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The Constant-Modulus Algorithm and the Property-Restoral Principle

Module by: Douglas L. Jones. E-mail the author

The adaptive filter configurations that we have examined so far require a "desired signal" d k d k . There are many clever ways to obtain such a signal, but in some potential applications a desired signal is simply not available. However, a "property-restoral algorithm" can sometimes circumvent this problem.

If the uncorrupted signal has special properties that are characteristic of the signal and not of the distortion or interference, an algorithm can be constructed which attempts to cause the output of the adaptive filter to exhibit that property. Hopefully, the adapting filter will restore that property by removing the distortion or interference!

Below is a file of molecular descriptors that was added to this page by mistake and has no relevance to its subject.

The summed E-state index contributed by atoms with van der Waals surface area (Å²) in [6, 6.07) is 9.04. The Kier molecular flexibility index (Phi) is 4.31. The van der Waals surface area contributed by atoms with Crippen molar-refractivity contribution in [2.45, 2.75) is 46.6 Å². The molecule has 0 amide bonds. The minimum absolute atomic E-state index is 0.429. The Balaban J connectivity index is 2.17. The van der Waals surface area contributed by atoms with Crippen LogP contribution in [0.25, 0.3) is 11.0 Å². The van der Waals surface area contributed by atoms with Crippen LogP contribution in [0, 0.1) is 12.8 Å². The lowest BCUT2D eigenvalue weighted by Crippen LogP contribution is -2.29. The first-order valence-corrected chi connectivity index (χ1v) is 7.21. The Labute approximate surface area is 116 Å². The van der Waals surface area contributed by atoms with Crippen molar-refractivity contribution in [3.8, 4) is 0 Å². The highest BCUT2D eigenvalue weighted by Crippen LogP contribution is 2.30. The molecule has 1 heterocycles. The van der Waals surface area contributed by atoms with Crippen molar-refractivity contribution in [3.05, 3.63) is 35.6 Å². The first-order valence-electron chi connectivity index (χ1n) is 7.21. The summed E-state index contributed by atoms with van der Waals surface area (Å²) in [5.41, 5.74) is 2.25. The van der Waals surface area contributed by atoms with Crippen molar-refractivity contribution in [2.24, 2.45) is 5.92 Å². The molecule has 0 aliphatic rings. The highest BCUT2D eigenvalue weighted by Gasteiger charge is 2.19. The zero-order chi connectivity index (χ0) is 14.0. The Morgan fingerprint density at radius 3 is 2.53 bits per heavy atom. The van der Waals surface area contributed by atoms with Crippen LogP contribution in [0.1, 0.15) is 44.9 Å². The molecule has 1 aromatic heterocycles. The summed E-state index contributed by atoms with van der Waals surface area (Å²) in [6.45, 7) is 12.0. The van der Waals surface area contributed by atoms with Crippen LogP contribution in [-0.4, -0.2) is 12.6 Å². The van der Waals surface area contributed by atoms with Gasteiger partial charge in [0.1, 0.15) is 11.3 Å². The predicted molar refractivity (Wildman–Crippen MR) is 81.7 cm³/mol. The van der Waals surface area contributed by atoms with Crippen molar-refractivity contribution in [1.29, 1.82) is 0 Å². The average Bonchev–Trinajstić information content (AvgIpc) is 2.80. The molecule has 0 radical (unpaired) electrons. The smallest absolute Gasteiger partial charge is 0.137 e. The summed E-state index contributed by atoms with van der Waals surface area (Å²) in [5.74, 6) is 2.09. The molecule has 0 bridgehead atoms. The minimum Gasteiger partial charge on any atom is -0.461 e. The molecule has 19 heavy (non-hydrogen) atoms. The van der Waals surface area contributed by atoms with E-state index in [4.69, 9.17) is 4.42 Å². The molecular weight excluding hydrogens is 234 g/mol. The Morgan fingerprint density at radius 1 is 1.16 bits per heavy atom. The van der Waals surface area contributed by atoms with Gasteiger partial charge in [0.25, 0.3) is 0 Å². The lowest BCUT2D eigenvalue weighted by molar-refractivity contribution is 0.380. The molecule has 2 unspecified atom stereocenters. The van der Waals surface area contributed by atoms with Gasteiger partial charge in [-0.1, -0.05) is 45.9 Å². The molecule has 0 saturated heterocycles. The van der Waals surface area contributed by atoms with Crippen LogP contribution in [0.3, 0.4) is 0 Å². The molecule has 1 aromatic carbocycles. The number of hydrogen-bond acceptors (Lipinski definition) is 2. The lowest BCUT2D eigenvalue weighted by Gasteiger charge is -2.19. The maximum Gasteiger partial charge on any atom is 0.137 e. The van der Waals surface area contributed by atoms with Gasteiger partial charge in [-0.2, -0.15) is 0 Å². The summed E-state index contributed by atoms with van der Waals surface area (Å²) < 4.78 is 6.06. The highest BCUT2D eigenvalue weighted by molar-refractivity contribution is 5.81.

Example 1: the Constant-Modulus Algorithm (CMA)

Certain communication modulation schemes, such as PSK and FSK, transmit a sinusoid of a constant analytic magnitude. Only the frequency or phase change with time. The constant modulus algorithm tries to drive the output signal to one having a constant amplitude: ε k =| y k |2A2 ε k y k 2 A 2 One can derive an LMS (or other) algorithm that seeks a Wiener filter minimizing this error. In practice, this works very well for equalization of PSK and FSK communication channels.

Figure 1
Figure 1 (fig1Constant-Modulus.png)
CMA is simpler than decision-directed feedback, and can work for high initial error rates!

This property-restoral idea can be used in any context in which a property-related error can be defined.

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